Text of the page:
You suspected it, members of Congress alleged it, but only now has it been confirmed: Barack Obama’s administration broke the law when it negotiated the release of five Guantanamo Bay prisoners in exchange for Army Sgt. Bowe Bergdahl without providing Congress with appropriate notice.

According to the independent Government Accountability Office, the Pentagon did not give Congress the required 30-day notice before releasing the five former Taliban commanders in U.S. custody. Moreover, the GAO alleges that Defense Officials illegally used funds for that prisoner transfer that had not been appropriated for that purpose.

The Washington Free Beacon’s Adam Kredo provides more context:

The Pentagon was found to have “violated” the 2014 Department of Defense Appropriations Act “when it transferred five individuals detained at Guantanamo Bay, Cuba, to the nation of Qatar without providing at least 30 days notice to certain congressional committees,” according to the report.

The Defense Department also was legally prohibited from using congressionally appropriated funds to pay for the transfer of detainees from Gitmo without first getting approval from Congress, which the Obama administration failed to do, according to the report.

“Because [the Pentagon] did not provide written notice to the relevant congressional committees until 31 May 2014, the same day as the transfer,” the GAO noted, Defense officials clearly violated the law.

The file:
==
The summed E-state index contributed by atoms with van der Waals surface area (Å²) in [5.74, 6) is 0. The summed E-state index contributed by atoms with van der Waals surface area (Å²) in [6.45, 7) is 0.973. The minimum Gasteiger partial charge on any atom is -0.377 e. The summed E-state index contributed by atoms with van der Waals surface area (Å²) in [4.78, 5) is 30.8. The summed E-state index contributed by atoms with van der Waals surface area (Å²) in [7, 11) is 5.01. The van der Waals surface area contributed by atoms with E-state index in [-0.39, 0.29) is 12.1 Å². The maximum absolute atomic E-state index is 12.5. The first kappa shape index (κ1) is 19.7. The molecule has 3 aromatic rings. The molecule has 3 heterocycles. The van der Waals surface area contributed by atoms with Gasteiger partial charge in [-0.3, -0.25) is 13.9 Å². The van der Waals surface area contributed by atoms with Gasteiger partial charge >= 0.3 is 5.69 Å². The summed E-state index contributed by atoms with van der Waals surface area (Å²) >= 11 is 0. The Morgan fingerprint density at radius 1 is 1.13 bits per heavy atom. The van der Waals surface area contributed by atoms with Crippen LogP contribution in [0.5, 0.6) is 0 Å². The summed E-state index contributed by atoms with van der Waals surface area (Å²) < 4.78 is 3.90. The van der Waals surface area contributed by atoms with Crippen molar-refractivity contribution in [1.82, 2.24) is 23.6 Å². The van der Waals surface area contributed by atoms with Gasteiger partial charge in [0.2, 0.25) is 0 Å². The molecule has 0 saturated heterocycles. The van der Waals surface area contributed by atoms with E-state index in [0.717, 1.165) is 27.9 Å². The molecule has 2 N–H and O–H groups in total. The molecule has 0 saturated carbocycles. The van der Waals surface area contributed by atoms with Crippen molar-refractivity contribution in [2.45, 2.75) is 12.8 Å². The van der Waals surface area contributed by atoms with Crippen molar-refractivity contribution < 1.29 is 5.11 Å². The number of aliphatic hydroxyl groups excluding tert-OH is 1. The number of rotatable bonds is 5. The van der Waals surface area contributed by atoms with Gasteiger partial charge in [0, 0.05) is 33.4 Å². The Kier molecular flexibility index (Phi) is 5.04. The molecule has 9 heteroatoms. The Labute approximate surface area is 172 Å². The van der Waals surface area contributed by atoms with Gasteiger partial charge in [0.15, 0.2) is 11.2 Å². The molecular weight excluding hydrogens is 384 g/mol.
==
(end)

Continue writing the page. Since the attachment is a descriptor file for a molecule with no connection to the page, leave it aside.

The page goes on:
“Our opinion in this matter rests upon the Secretary of Defense’s responsibility to comply with notification condition on the availability of appropriations to transfer individuals from Guantanamo Bay,” the GAO report concludes.

This opinion does not address the Secretary’s decision to transfer the five individuals in this case as part of DOD’s efforts to secure the release of an American soldier. However, when DOD failed to notify specified congressional committees at least 30 days in advance of its transfer of Guantanamo Bay detainees to Qatar, DOD used appropriated funds in violation of section 8111. As a consequence of using its appropriations in a manner specifically prohibited by law, DOD violated the Antideficiency Act.

Many Democrats in Congress spent much of the early summer dismissing Republicans’ claims as partisan and even callous, preferring to focus on the return of an American soldier held captive rather than the politically expedient removal of the “Taliban Five” from American custody.

But not all on the left favored partisanship over intellectual honesty. Some, like MSNBC.com’s Adam Serwer, called this situation out for what it was.

“When it comes to the legality of the Gitmo transfers however, the president’s Republican critics are correct,” he wrote. “The Bergdahl exchange appears to be a situation in which Obama did exactly what he promised he wouldn’t – used a signing statement to disregard a part of a law Congress passed by saying ‘I don’t agree with that part.’”

He is probably feeling pretty good about his decision to cut against the liberal grain today.